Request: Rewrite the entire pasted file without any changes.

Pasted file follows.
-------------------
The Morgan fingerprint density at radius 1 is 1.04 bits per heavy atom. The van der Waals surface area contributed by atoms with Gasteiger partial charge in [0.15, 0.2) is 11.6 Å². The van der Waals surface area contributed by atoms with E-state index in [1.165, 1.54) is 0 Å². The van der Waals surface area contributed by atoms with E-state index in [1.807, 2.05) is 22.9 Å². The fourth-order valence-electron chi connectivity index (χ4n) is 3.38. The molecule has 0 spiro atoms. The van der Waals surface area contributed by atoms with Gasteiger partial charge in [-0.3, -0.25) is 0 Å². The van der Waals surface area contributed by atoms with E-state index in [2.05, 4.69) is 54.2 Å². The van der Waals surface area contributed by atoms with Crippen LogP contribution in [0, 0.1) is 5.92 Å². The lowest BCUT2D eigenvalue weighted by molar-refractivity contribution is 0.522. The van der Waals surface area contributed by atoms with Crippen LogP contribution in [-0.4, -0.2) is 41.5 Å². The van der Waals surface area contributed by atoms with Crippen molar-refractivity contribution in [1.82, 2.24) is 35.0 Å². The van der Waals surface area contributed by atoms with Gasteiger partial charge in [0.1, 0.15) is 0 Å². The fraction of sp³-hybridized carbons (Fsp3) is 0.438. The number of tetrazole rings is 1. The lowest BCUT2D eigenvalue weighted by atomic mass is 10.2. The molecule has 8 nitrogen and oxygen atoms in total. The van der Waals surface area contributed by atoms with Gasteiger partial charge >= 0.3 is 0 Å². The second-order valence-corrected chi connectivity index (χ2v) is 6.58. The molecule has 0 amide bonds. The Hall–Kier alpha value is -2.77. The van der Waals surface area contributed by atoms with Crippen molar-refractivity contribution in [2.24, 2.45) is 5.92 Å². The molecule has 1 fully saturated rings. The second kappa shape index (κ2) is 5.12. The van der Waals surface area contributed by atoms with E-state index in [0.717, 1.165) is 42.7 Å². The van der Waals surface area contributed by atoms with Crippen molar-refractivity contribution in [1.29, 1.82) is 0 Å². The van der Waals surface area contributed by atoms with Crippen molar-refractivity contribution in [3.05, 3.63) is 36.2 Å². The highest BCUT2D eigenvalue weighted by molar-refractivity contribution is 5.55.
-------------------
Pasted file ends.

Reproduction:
The Morgan fingerprint density at radius 1 is 1.04 bits per heavy atom. The van der Waals surface area contributed by atoms with Gasteiger partial charge in [0.15, 0.2) is 11.6 Å². The van der Waals surface area contributed by atoms with E-state index in [1.165, 1.54) is 0 Å². The van der Waals surface area contributed by atoms with E-state index in [1.807, 2.05) is 22.9 Å². The fourth-order valence-electron chi connectivity index (χ4n) is 3.38. The molecule has 0 spiro atoms. The van der Waals surface area contributed by atoms with Gasteiger partial charge in [-0.3, -0.25) is 0 Å². The van der Waals surface area contributed by atoms with E-state index in [2.05, 4.69) is 54.2 Å². The van der Waals surface area contributed by atoms with Crippen LogP contribution in [0, 0.1) is 5.92 Å². The lowest BCUT2D eigenvalue weighted by molar-refractivity contribution is 0.522. The van der Waals surface area contributed by atoms with Crippen LogP contribution in [-0.4, -0.2) is 41.5 Å². The van der Waals surface area contributed by atoms with Crippen molar-refractivity contribution in [1.82, 2.24) is 35.0 Å². The van der Waals surface area contributed by atoms with Gasteiger partial charge in [0.1, 0.15) is 0 Å². The fraction of sp³-hybridized carbons (Fsp3) is 0.438. The number of tetrazole rings is 1. The lowest BCUT2D eigenvalue weighted by atomic mass is 10.2. The molecule has 8 nitrogen and oxygen atoms in total. The van der Waals surface area contributed by atoms with Gasteiger partial charge >= 0.3 is 0 Å². The second-order valence-corrected chi connectivity index (χ2v) is 6.58. The molecule has 0 amide bonds. The Hall–Kier alpha value is -2.77. The van der Waals surface area contributed by atoms with Crippen molar-refractivity contribution in [2.24, 2.45) is 5.92 Å². The molecule has 1 fully saturated rings. The second kappa shape index (κ2) is 5.12. The van der Waals surface area contributed by atoms with E-state index in [0.717, 1.165) is 42.7 Å². The van der Waals surface area contributed by atoms with Crippen molar-refractivity contribution in [1.29, 1.82) is 0 Å². The van der Waals surface area contributed by atoms with Crippen molar-refractivity contribution in [3.05, 3.63) is 36.2 Å². The highest BCUT2D eigenvalue weighted by molar-refractivity contribution is 5.55.